9) A digger of coal, one who works in a coal mine. Collier was a very ancient term of abuse. Any person, therefore, who would bear to be called collier, was said to carry

coals.

6) A kind of shield.

10) An is old instead of if.

7) i. e. on my word.

11) i. e. to take the upper or most

8) Originally, We will not sub-honourable place. To compete with.

SAM. 'Tis all one, I will show myself a tyrant. GRE. Draw thy tool: here comes, two of the house of the Montagues.

Enter ABRAM and BALTHAZAR.

SAM. My naked weapon is out; quarrel, I will back thee.
GRE. How? turn thy back, and run?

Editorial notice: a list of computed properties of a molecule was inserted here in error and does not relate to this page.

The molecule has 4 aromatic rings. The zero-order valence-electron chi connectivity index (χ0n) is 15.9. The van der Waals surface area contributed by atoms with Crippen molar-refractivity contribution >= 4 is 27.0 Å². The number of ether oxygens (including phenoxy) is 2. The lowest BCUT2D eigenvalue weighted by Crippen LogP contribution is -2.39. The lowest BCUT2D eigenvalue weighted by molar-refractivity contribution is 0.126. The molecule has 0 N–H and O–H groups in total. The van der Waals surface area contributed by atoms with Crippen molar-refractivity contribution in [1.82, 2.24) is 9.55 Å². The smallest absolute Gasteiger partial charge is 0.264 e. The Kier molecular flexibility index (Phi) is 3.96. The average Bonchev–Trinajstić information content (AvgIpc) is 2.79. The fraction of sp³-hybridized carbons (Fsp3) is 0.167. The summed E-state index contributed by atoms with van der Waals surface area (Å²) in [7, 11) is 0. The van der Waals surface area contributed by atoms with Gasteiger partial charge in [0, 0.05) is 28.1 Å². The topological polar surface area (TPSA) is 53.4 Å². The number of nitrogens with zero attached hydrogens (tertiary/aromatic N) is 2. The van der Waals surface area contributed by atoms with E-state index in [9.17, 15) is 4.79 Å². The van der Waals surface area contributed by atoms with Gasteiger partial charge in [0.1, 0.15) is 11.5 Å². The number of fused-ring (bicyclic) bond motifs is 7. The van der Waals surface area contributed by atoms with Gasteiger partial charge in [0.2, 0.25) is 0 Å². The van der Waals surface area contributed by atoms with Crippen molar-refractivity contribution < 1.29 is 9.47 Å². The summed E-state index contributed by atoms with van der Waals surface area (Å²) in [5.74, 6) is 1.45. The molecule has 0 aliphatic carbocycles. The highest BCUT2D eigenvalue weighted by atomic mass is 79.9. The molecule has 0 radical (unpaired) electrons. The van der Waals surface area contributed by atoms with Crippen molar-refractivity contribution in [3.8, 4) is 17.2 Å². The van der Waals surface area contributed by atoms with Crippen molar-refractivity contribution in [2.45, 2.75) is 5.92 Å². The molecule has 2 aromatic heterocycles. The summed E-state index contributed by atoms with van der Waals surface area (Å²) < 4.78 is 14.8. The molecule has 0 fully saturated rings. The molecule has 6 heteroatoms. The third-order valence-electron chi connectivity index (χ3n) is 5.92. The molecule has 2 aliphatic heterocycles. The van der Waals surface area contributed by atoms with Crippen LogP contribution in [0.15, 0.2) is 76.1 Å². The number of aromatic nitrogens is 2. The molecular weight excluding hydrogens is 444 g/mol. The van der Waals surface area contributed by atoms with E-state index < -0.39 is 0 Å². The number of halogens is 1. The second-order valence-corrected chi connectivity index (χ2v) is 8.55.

SAM. Fear me not.

GRE. No, marry:2 I fear thee!

SAM. Let us take the law of our sides; let them begin. GRE. 1 will frown3 as I pass by; and let them take it as they list.

SAM. Nay, as they dare. I will bite my thumb at
them; 5. which is a disgrace to them, if they bear it.
ABR. Do you bite your thumb at us, sir?
SAM. I do bite my thumb, sir.

ABR. Do you bite your thumb at us, sir?
SAM. Is the law on our side, if I sayay?6
GRE. No.

SAM. No, sir; I do not bite my thumb at you, sir: but I bite my thumb, sir.

man as you.

GRE. Do you quarrel, sir?

ABR. Quarrel, sir? no, sir.

SAM. If you do, sir, I am for you; I serve as good a

ABR. No better.

SAM. Well, sir.

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Enter BENVOLIO, at a distance.

better; here comes one of my master's

1) Tool, from the French outil, | gers, expressing a fig for you. Nares, any instrument of manual operation, in his Glossary, quotes the following familiarly for sword. passage from the Rules of Civility,